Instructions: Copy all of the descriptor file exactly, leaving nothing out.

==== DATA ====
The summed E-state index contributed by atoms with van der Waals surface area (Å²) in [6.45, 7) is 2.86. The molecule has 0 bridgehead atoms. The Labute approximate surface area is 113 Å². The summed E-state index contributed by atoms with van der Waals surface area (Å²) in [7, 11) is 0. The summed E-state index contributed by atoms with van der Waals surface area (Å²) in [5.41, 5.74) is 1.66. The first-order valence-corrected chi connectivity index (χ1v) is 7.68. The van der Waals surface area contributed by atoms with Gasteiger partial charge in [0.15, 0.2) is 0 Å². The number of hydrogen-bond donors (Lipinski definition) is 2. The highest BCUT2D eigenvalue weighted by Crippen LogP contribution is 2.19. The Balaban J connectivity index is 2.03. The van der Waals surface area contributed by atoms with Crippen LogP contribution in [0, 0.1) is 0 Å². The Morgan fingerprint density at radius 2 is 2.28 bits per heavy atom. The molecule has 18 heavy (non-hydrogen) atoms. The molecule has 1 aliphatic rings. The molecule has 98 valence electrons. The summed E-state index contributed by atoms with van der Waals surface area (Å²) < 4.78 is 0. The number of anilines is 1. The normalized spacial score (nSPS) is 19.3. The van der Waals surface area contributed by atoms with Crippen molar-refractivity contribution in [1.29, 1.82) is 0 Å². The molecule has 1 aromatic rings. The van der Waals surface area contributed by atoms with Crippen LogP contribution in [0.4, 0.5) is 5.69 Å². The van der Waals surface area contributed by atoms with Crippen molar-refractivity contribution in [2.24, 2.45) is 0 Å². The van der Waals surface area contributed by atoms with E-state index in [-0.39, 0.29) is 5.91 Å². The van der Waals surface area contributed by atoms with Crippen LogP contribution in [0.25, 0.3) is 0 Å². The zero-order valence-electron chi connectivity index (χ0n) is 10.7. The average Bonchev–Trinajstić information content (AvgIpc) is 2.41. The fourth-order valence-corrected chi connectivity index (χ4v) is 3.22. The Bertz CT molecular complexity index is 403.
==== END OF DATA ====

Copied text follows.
The summed E-state index contributed by atoms with van der Waals surface area (Å²) in [6.45, 7) is 2.86. The molecule has 0 bridgehead atoms. The Labute approximate surface area is 113 Å². The summed E-state index contributed by atoms with van der Waals surface area (Å²) in [7, 11) is 0. The summed E-state index contributed by atoms with van der Waals surface area (Å²) in [5.41, 5.74) is 1.66. The first-order valence-corrected chi connectivity index (χ1v) is 7.68. The van der Waals surface area contributed by atoms with Gasteiger partial charge in [0.15, 0.2) is 0 Å². The number of hydrogen-bond donors (Lipinski definition) is 2. The highest BCUT2D eigenvalue weighted by Crippen LogP contribution is 2.19. The Balaban J connectivity index is 2.03. The van der Waals surface area contributed by atoms with Crippen LogP contribution in [0, 0.1) is 0 Å². The Morgan fingerprint density at radius 2 is 2.28 bits per heavy atom. The molecule has 18 heavy (non-hydrogen) atoms. The molecule has 1 aliphatic rings. The molecule has 98 valence electrons. The summed E-state index contributed by atoms with van der Waals surface area (Å²) < 4.78 is 0. The number of anilines is 1. The normalized spacial score (nSPS) is 19.3. The van der Waals surface area contributed by atoms with Crippen molar-refractivity contribution in [1.29, 1.82) is 0 Å². The molecule has 1 aromatic rings. The van der Waals surface area contributed by atoms with Crippen LogP contribution in [0.4, 0.5) is 5.69 Å². The van der Waals surface area contributed by atoms with Crippen molar-refractivity contribution in [2.24, 2.45) is 0 Å². The van der Waals surface area contributed by atoms with E-state index in [-0.39, 0.29) is 5.91 Å². The van der Waals surface area contributed by atoms with Crippen LogP contribution in [0.25, 0.3) is 0 Å². The zero-order valence-electron chi connectivity index (χ0n) is 10.7. The average Bonchev–Trinajstić information content (AvgIpc) is 2.41. The fourth-order valence-corrected chi connectivity index (χ4v) is 3.22. The Bertz CT molecular complexity index is 403.